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'Put the spoon down and step away from the pudding!' To share or not to share?

I'm fine with it, as long as what I have in front of me isn't too small. If I have three grilled scallops as a starter I'm not going to give any away, no matter how much I love you! I'll happily order some more though. But a slice of my steak, a forkful of the baked fish I've ordered, some of my chips, a spoonful of my risotto, lasagne... sure, no problem. Here. Taste. What do you think? And as someone who doesn't usually order dessert I'm more than happy with the 'dessert and two/three/four spoons' trend that's drifted across the Atlantic in recent years. 

What about Indian and Chinese meals? Are you a fan of the 'let's all order what we want and then share everything' approach? Or do you like to have what you're having? And enough of it. Because it is a truth universally acknowledged that some people change their minds over what they thought they wanted, their pedestrian Chicken Biryani for example, and then chow down heftily on your choice of Tandoori King Prawn Masala. 'This is great,' they'll say, heaping their plate with prawn and sauce. Yes, I know, you seethe inside. That's why I ordered it.

The 'you' at the end there is actually Tony. I'm generally happy to fall in with the communal 'let's share' suggestion but Tony would rather eat his own toenails than share his Tandoori King Prawn Masala. Or anything else he's ordered too. It's his and he wants it all. That's why he ordered it. Which is a fair point. But I'm wondering whether men, generally speaking of course, dislike sharing their food more than women?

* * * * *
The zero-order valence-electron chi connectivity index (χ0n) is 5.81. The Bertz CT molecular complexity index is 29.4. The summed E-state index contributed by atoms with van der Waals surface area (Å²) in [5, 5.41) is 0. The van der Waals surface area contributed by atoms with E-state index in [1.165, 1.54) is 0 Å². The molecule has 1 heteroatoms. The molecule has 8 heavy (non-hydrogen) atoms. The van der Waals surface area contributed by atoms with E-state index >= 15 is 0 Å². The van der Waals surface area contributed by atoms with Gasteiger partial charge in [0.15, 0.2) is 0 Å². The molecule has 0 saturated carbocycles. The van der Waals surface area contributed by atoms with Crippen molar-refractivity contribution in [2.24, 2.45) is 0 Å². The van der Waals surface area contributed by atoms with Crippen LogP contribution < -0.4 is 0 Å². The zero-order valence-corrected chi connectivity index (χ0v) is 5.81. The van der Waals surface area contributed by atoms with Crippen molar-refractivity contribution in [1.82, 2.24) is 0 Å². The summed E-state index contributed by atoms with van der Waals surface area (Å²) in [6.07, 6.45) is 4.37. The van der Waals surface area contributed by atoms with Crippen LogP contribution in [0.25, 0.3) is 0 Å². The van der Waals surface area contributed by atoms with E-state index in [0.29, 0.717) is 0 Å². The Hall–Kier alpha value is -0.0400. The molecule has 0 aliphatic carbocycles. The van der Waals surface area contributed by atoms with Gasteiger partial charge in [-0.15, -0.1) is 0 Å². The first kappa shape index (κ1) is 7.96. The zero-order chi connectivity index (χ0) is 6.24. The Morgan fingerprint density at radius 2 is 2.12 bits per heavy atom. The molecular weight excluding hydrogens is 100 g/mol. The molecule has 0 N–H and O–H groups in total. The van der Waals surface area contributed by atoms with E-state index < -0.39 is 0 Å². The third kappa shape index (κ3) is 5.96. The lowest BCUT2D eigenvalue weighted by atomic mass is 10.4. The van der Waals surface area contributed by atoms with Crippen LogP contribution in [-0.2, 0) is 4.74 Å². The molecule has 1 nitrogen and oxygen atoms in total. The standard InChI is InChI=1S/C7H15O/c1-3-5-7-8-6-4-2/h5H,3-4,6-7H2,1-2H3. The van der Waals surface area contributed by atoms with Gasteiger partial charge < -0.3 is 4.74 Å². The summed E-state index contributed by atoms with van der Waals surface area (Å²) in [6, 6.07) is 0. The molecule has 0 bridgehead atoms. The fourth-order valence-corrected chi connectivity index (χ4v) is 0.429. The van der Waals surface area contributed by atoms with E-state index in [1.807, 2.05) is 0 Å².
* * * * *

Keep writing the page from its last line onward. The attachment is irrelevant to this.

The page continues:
Google tends to agree with me if you believe the gossipy public forums. There are lots of  'my girlfriend/wife always wants what I've ordered' or 'my boyfriend/husband freaks out when I ask if I can taste his dinner' kind of complaints. One woman, Natalie Gouche even asks her husband the question on YouTube, filming him across the table on her iPhone, so I don't think I'm alone in wondering if this is a gender issue.


If you're a fan of Nigel Slater you'd imagine that he's the most 'shary' of people when it comes to food, wouldn't you? Well read this:


But having tackled his prune pudding recipe I'm now inclined to agree with him. This is worth keeping to yourself:



The shortcomings of my cupboards meant I had to fiddle with the recipe - common or garden prunes not Agen, port instead of sherry, light brown sugar instead of muscovado. The result was still lovely though I suspect it would be lovelier as Nigel intended it. 

I did share mine with Tony. He didn't share his with me when he ate it for breakfast the next morning. To be fair, I didn't ask. To be fair, I didn't think there was any point.

Hungry writing prompt
Write about what you will share and what you won't share

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